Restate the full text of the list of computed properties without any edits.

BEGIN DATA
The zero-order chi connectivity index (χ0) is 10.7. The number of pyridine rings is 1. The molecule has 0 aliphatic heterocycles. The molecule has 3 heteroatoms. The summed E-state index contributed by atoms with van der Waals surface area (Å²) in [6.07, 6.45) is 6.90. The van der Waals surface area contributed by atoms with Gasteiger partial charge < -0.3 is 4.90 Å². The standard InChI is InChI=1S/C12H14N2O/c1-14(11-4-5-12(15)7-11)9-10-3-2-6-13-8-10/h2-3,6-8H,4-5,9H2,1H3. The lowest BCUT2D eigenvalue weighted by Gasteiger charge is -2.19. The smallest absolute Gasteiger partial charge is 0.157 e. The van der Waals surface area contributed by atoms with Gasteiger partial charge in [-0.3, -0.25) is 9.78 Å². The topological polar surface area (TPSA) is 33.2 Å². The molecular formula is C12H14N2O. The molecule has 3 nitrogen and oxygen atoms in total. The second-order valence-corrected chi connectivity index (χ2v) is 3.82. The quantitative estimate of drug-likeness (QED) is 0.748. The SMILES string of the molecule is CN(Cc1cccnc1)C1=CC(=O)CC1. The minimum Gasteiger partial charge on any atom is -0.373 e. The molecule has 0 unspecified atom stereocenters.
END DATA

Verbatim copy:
The zero-order chi connectivity index (χ0) is 10.7. The number of pyridine rings is 1. The molecule has 0 aliphatic heterocycles. The molecule has 3 heteroatoms. The summed E-state index contributed by atoms with van der Waals surface area (Å²) in [6.07, 6.45) is 6.90. The van der Waals surface area contributed by atoms with Gasteiger partial charge < -0.3 is 4.90 Å². The standard InChI is InChI=1S/C12H14N2O/c1-14(11-4-5-12(15)7-11)9-10-3-2-6-13-8-10/h2-3,6-8H,4-5,9H2,1H3. The lowest BCUT2D eigenvalue weighted by Gasteiger charge is -2.19. The smallest absolute Gasteiger partial charge is 0.157 e. The van der Waals surface area contributed by atoms with Gasteiger partial charge in [-0.3, -0.25) is 9.78 Å². The topological polar surface area (TPSA) is 33.2 Å². The molecular formula is C12H14N2O. The molecule has 3 nitrogen and oxygen atoms in total. The second-order valence-corrected chi connectivity index (χ2v) is 3.82. The quantitative estimate of drug-likeness (QED) is 0.748. The SMILES string of the molecule is CN(Cc1cccnc1)C1=CC(=O)CC1. The minimum Gasteiger partial charge on any atom is -0.373 e. The molecule has 0 unspecified atom stereocenters.